Techno trends in business

2010-10-14 00:00

TAKE a group of five 22-year-olds out for a drink every month.

Ask them what technological devices they’re playing with.

Track them.

You don’t have to understand it all — just understand what the implications are for your business.

This is the advice of consultant Barrie Bramley, the founder of TomorrowToday, a company that researches trends relating to the “new world of work”.

Bramley was speaking yesterday at a presentation on the aftermath of the recession and the disruptive changes taking place in the world of work. His talk was hosted by the Southern Sun Elangeni Hotel in Durban.

He posed the following question to business owners: “Who is watching the institutional, technological and cultural changes taking place in South African society right now?”

He said that institutions such as relationship building and face-to-face interaction, are changing rapidly with the prominence of Facebook, Twitter, Myspace and Foursquare.

Bramley listed a number of new trends that are impacting on businesses.

These include changes in technology, institutions, demographics and the natural environment.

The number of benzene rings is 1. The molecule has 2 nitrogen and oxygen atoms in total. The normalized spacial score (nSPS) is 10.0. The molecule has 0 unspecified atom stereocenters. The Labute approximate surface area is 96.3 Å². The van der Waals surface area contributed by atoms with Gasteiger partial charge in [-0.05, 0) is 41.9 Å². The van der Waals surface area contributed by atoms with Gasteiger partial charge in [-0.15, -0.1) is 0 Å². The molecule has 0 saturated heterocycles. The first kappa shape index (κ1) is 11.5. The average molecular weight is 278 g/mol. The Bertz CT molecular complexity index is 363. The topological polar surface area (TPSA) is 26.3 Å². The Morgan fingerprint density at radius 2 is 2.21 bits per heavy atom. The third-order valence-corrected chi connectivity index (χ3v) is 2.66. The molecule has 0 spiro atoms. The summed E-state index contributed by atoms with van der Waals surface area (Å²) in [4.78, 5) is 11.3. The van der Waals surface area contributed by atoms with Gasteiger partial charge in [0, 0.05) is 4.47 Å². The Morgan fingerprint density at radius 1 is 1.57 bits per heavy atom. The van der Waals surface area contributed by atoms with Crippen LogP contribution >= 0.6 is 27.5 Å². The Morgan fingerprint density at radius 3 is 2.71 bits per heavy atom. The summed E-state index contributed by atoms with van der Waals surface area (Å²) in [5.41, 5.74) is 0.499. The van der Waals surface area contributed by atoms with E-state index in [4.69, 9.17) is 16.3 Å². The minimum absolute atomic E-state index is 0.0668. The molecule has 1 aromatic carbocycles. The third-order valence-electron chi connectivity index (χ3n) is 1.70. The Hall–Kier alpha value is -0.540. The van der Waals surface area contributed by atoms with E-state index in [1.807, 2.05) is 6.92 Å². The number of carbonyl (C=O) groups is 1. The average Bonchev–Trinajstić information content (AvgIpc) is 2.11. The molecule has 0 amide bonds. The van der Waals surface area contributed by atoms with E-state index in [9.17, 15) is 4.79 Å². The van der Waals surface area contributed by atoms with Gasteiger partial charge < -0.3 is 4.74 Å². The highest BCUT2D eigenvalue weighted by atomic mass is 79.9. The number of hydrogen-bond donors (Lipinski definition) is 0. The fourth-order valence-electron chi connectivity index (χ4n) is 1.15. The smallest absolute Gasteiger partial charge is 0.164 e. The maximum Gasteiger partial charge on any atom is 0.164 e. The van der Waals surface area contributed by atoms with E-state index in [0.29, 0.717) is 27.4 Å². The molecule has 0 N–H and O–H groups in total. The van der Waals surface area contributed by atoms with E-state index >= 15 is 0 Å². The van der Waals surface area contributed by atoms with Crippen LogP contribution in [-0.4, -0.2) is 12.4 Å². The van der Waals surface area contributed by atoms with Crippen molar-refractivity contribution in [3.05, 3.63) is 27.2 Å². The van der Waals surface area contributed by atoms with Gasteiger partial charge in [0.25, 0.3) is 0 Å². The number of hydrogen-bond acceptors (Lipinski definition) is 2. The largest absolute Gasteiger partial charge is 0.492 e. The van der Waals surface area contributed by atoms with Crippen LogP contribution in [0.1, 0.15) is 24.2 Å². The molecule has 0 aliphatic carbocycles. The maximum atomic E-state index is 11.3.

Bramley said technological trends of particular importance include “user-generated content”, “mobile and in a cloud” and “augmented reality”.

“User-generated content” has become increasingly popular among web users, through blogs, Facebook and Myspace.

“All of a sudden, our customers are not talking to us anymore.

“If they have a bad experience at your store, you may not hear about it,” said Bramley.

“Their social networks are pretty big … and they will just blog it [their bad experience].”

“Mobile” essentially refers to the growing usage of mobile technology, specifically “smart” cellphones.

“In a cloud” is essentially the idea that all information and data will eventually reside in a readily accessible “cloud” (e.g. Internet applications, which allows you to access your data and information anywhere in the world) instead of a specific storage device such as a memory card).

“Information and data are not confined to specific devices. This allows us to do business anywhere in the world.”

Turning to the popularity among South Africans of accessing the Internet through a cellphone, Bramley believes that smart cellphones, which are today relatively expensive, will become entry-level cellphones within a few years.

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